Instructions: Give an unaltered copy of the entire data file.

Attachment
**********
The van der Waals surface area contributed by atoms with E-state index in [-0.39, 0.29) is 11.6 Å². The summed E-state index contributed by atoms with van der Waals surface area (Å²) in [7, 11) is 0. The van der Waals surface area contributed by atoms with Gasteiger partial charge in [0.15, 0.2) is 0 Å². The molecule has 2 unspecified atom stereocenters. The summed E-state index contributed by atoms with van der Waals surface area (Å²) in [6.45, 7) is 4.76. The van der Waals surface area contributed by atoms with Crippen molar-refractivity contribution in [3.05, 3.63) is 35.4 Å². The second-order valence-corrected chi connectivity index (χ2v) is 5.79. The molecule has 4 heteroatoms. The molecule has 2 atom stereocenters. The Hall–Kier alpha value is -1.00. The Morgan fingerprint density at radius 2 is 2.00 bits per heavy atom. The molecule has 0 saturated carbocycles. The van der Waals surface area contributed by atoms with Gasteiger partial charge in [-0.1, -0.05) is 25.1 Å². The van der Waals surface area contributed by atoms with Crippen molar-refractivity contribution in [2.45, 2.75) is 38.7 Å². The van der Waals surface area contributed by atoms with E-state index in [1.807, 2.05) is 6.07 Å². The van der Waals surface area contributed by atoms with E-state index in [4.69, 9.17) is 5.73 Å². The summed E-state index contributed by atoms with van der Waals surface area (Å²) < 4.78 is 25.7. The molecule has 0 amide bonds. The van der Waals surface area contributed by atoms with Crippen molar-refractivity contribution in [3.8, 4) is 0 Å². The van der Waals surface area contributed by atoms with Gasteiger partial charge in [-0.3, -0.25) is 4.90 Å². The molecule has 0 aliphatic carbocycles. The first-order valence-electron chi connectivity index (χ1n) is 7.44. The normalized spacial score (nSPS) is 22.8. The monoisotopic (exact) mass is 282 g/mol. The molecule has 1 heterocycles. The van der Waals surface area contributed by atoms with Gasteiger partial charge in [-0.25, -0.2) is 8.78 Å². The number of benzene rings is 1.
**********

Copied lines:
The van der Waals surface area contributed by atoms with E-state index in [-0.39, 0.29) is 11.6 Å². The summed E-state index contributed by atoms with van der Waals surface area (Å²) in [7, 11) is 0. The van der Waals surface area contributed by atoms with Gasteiger partial charge in [0.15, 0.2) is 0 Å². The molecule has 2 unspecified atom stereocenters. The summed E-state index contributed by atoms with van der Waals surface area (Å²) in [6.45, 7) is 4.76. The van der Waals surface area contributed by atoms with Crippen molar-refractivity contribution in [3.05, 3.63) is 35.4 Å². The second-order valence-corrected chi connectivity index (χ2v) is 5.79. The molecule has 4 heteroatoms. The molecule has 2 atom stereocenters. The Hall–Kier alpha value is -1.00. The Morgan fingerprint density at radius 2 is 2.00 bits per heavy atom. The molecule has 0 saturated carbocycles. The van der Waals surface area contributed by atoms with Gasteiger partial charge in [-0.1, -0.05) is 25.1 Å². The van der Waals surface area contributed by atoms with Crippen molar-refractivity contribution in [2.45, 2.75) is 38.7 Å². The van der Waals surface area contributed by atoms with E-state index in [1.807, 2.05) is 6.07 Å². The van der Waals surface area contributed by atoms with E-state index in [4.69, 9.17) is 5.73 Å². The summed E-state index contributed by atoms with van der Waals surface area (Å²) < 4.78 is 25.7. The molecule has 0 amide bonds. The van der Waals surface area contributed by atoms with Crippen molar-refractivity contribution in [3.8, 4) is 0 Å². The van der Waals surface area contributed by atoms with Gasteiger partial charge in [-0.3, -0.25) is 4.90 Å². The molecule has 0 aliphatic carbocycles. The first-order valence-electron chi connectivity index (χ1n) is 7.44. The normalized spacial score (nSPS) is 22.8. The monoisotopic (exact) mass is 282 g/mol. The molecule has 1 heterocycles. The van der Waals surface area contributed by atoms with Gasteiger partial charge in [-0.25, -0.2) is 8.78 Å². The number of benzene rings is 1.